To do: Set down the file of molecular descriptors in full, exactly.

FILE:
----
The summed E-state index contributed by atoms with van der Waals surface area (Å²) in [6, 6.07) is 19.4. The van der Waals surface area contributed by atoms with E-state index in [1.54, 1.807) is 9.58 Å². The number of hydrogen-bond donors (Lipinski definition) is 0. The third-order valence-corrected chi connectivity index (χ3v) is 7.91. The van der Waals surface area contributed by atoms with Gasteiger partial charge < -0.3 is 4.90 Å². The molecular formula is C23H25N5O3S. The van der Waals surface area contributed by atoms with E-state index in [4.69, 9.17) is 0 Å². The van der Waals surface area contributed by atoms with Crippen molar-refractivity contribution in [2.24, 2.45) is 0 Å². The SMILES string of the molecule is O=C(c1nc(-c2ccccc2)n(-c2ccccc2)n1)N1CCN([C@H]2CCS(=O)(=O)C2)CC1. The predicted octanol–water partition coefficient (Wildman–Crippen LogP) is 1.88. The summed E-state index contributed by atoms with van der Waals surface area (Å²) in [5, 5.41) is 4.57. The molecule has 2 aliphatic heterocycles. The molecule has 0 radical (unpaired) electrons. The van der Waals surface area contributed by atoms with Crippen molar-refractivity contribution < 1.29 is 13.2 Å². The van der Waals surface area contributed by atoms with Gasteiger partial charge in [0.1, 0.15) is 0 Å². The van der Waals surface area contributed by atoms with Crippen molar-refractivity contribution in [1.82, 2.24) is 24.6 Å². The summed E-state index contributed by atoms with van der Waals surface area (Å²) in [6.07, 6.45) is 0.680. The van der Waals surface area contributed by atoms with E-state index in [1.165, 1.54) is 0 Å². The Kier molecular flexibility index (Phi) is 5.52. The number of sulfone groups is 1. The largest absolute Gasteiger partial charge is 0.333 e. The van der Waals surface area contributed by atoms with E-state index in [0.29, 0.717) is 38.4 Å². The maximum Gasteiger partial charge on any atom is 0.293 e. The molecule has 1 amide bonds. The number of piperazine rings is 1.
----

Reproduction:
The summed E-state index contributed by atoms with van der Waals surface area (Å²) in [6, 6.07) is 19.4. The van der Waals surface area contributed by atoms with E-state index in [1.54, 1.807) is 9.58 Å². The number of hydrogen-bond donors (Lipinski definition) is 0. The third-order valence-corrected chi connectivity index (χ3v) is 7.91. The van der Waals surface area contributed by atoms with Gasteiger partial charge < -0.3 is 4.90 Å². The molecular formula is C23H25N5O3S. The van der Waals surface area contributed by atoms with E-state index in [4.69, 9.17) is 0 Å². The van der Waals surface area contributed by atoms with Crippen molar-refractivity contribution in [2.24, 2.45) is 0 Å². The SMILES string of the molecule is O=C(c1nc(-c2ccccc2)n(-c2ccccc2)n1)N1CCN([C@H]2CCS(=O)(=O)C2)CC1. The predicted octanol–water partition coefficient (Wildman–Crippen LogP) is 1.88. The summed E-state index contributed by atoms with van der Waals surface area (Å²) in [5, 5.41) is 4.57. The molecule has 2 aliphatic heterocycles. The molecule has 0 radical (unpaired) electrons. The van der Waals surface area contributed by atoms with Crippen molar-refractivity contribution < 1.29 is 13.2 Å². The van der Waals surface area contributed by atoms with Gasteiger partial charge in [0.1, 0.15) is 0 Å². The van der Waals surface area contributed by atoms with Crippen molar-refractivity contribution in [1.82, 2.24) is 24.6 Å². The summed E-state index contributed by atoms with van der Waals surface area (Å²) in [6.07, 6.45) is 0.680. The van der Waals surface area contributed by atoms with E-state index in [1.165, 1.54) is 0 Å². The Kier molecular flexibility index (Phi) is 5.52. The number of sulfone groups is 1. The largest absolute Gasteiger partial charge is 0.333 e. The van der Waals surface area contributed by atoms with E-state index in [0.29, 0.717) is 38.4 Å². The maximum Gasteiger partial charge on any atom is 0.293 e. The molecule has 1 amide bonds. The number of piperazine rings is 1.